The Gist of Trudeau’s Views on Bernier’ Tweets: ‘It’s All Harper’s Fault’

That ‘evil’ Harper. How dare he make Bernier put out those ‘hateful’ tweets, which criticize that which Trudeau is against, identitarian-induced cleavages.


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With the whole Bernier debacle having been discussed ad nauseam, many of us have come to expect that a bulk of the mainstream outlets view Bernier’s remarks with the utmost cynicism—ultimately taking what he said out of context, while wrongfully assuming he hates diversity, through and through.

To that end, many are left wondering what our ‘illustrious’ Prime Minister has to say regarding his supposed ‘cult of diversity,’ to which I can assure you, has procured the sort of reaction we have come to come to expect from him typically.

To the dismay of the Conservative voter base, it appears that Trudeau continues to peddle—yet again—the notion that the CPC has a proclivity for the “politics of division.”

On the contrary, he has been guilty of employing said tactics, most notably through his views on paid summer internships for religious institutions, and his arrogant assumption that Conservatives still associate themselves with the now infamous Rebel Media—a go-to talking point he uses to dismiss otherwise rational arguments against him and his party.

However, above all, he—again—found a way to blame Stephen Harper for the tweets put forth by Bernier, which at this point, has become a running joke with the LPC that continues to sour every time it is used to deflect attention from their misgivings.

That ‘evil’ Harper. How dare he make Bernier put out those ‘hateful’ tweets, which criticize that which Trudeau is against, identitarian-induced cleavages.

All jokes aside, it seems that his rhetoric regarding Conservatives has resonated with much of the media, leading to what very well may be a PR victory for him and his voter base, who seem to think the CPC is a chaotic breeding ground for vitriol and all the phobias in the English dictionary.

Little does he now, that populists like Bernier tell it how it is, as it is a well-known fact that promoting identity politics at the expense of social cohesion, leads to actual and sometimes irrevocable cleavages between different ethnic and religious groups or ‘tribes.’

While it is unfortunate that MPs like Scheer and Obhrai have joined in on the flow of criticism that has come Bernier’s way, some valid (i.e., issues of integration and multiculturalism are not high on the Tory’s agenda) and some not (i.e., promoting party politics at the expense of grassroots ideals), at-least the intra-party push-back  is grounded in reality—to what extent? I’ll let you decide on that, as members of the ‘big, blue tent’.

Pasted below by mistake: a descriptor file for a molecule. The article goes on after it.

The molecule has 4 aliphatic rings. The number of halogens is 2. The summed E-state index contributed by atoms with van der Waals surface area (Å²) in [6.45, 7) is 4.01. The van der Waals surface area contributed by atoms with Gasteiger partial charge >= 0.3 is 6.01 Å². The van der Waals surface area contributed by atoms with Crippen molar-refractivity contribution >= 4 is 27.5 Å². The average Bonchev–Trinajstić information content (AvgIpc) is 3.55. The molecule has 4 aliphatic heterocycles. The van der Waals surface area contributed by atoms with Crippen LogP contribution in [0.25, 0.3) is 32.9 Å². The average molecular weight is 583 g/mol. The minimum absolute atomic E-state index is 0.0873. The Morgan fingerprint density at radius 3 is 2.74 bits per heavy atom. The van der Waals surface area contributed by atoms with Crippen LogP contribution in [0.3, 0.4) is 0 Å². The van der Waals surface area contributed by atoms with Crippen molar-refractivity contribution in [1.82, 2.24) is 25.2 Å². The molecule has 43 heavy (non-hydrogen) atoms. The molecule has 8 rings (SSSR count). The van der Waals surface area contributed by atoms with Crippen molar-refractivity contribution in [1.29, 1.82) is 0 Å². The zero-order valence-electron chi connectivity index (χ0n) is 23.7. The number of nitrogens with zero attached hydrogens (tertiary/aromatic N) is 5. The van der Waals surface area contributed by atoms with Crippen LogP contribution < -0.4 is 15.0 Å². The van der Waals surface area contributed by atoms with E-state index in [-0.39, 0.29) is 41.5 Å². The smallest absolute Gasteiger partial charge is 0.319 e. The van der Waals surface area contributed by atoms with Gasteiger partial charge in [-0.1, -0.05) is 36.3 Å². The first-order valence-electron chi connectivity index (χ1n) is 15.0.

However, at this point, Trudeau continues to scream ‘bloody murder’ every chance he gets, espousing the very same rhetoric he has attacked his Conservative-opposition with since he assumed office back in 2015.

As to what extent that will prove galvanizing for him and his post-modern movement is yet unknown, however, if the ever-apparent cleavages between members of the CPC continue to widen, then it may very well prove disastrous for their chances at forming government in 2019.


2 Comments

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  1. “However, above all, he—again—found a way to blame Stephen Harper for the tweets put forth by Bernier …..” No he hasn’t. There’s nothing in this article or in the links to justify such a scurilous and misleading statement. That’s just poor jounalism.

    1. From the article I linked to CBC, it states “[when asked] about Bernier’s condemnation of the Liberals for embracing ever more diversity, Trudeau said the Conservative Party “hasn’t changed much since the time of Stephen Harper.”” Given how often the leader of the LPC has found a way to blame Harper for the supposed ‘bigotry’ and ‘xenophobia’ of the CPC, I think it is only fair to assume he had the same feelings when he made this particular remark. However, I understand we may not see it the same way, which is perfectly reasonable. Thanks for the feedback!

Alexander Singh Dhaliwal

A journalist with interests in identity politics and 19th-20th Century Western History, whose belief in putting family before government stands bar none. Alex is entering his fourth of five years as a political science-history major at the University of Calgary, where he advocates on behalf of free speech, as the mechanism by which we keep our society functioning.

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